There have been significant efforts toward addressing the current and future shortfalls and mismatches in the computing, information, and technology workforce. These efforts include attracting more students into computer science, fostering a realistic and interdisciplinary approach to computing, and increasing cooperation and collaboration between institutions. The NECST (Networking and Engaging in Computer Sciences and Information Technology) Program, funded through the NSF S-STEM program, tackles these challenges in a novel way. Most approaches to increasing STEM enrollment in general – and computer science enrollment in particular – focus on secondary or even primary school students or underclass college students. NECST, however, looks to interest undergraduates close to graduation, recent alumni, or returning students from any discipline in graduate study in computer science. These interests are motivated as a change in career direction, or equally often as a means to acquire skills, concepts, and frameworks that complement their original discipline or career plans. This can be an advantage for students of all disciplines, including undergraduate computing majors, since employers have remarked that many computer science majors, although possessing basic knowledge and dedication, lack understanding and depth, plus critical thinking and communication skills.
NECST is supported by a consortium of four institutions in northern New Jersey. The region hosts several higher education institutions, public and private, and is characterized by a high demand for computing and information technology. Through the program, students receive a two-year scholarship to pursue a practice-oriented, career-centered Master’s degree in Computer Science at Montclair State University. The other three institutions, Saint Peter’s University, Seton Hall University, and William Paterson University, have well-established undergraduate computer science programs but currently no graduate program.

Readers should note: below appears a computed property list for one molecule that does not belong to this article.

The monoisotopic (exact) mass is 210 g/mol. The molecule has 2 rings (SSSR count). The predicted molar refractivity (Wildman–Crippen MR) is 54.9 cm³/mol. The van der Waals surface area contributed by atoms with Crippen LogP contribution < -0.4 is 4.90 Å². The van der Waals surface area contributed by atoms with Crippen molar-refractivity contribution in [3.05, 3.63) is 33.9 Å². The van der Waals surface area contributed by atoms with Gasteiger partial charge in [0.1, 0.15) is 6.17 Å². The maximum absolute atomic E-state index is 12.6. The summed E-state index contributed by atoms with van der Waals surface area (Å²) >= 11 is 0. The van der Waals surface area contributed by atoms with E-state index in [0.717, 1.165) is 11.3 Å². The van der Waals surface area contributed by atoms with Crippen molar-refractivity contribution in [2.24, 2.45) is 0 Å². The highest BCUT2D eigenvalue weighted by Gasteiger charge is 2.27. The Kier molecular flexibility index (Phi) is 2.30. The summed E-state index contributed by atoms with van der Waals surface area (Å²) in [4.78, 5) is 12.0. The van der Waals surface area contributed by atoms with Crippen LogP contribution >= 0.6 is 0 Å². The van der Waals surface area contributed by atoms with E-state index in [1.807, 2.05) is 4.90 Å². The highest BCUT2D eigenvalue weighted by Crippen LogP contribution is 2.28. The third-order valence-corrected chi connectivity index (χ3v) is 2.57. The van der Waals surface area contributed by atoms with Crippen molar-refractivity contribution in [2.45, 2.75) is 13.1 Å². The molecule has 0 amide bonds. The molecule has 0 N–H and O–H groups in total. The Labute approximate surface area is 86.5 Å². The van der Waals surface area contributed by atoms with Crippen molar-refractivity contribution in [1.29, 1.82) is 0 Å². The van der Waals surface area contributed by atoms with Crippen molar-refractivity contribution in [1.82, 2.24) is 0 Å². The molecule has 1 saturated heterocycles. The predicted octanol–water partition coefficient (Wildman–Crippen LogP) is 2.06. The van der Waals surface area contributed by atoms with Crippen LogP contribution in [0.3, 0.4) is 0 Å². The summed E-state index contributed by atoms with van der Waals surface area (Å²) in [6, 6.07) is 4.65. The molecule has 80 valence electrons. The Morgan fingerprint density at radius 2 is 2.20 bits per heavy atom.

The scholarship is not restricted to those with undergraduate majors in computer science or related fields, or even to STEM majors; in fact, its greatest benefit is arguably to those with an interest in computing or technology but have a very different undergraduate background. Students benefit from a structured but flexible framework of mentoring and group activities, including student-organized group support. The program has had two welcomed consequences for the institutions that have been involved in the program. It has fostered increased cooperation and exploration of opportunities for collaboration among the computer science programs at the institutions involved as well as between the computer science departments and the diverse departments from which students have applied. In this poster, we will describe the NECST Program and its innovative mentorship structure for transitioning graduate students in computer science whose undergraduate experiences may be in other disciplines. NECST employs several activities that provide the additional scaffolding to support students as they make this transition. While we believe these activities may be suited for other situations, the program helps address the unique challenges northern New Jersey faces with relation to graduate studies in computing fields.
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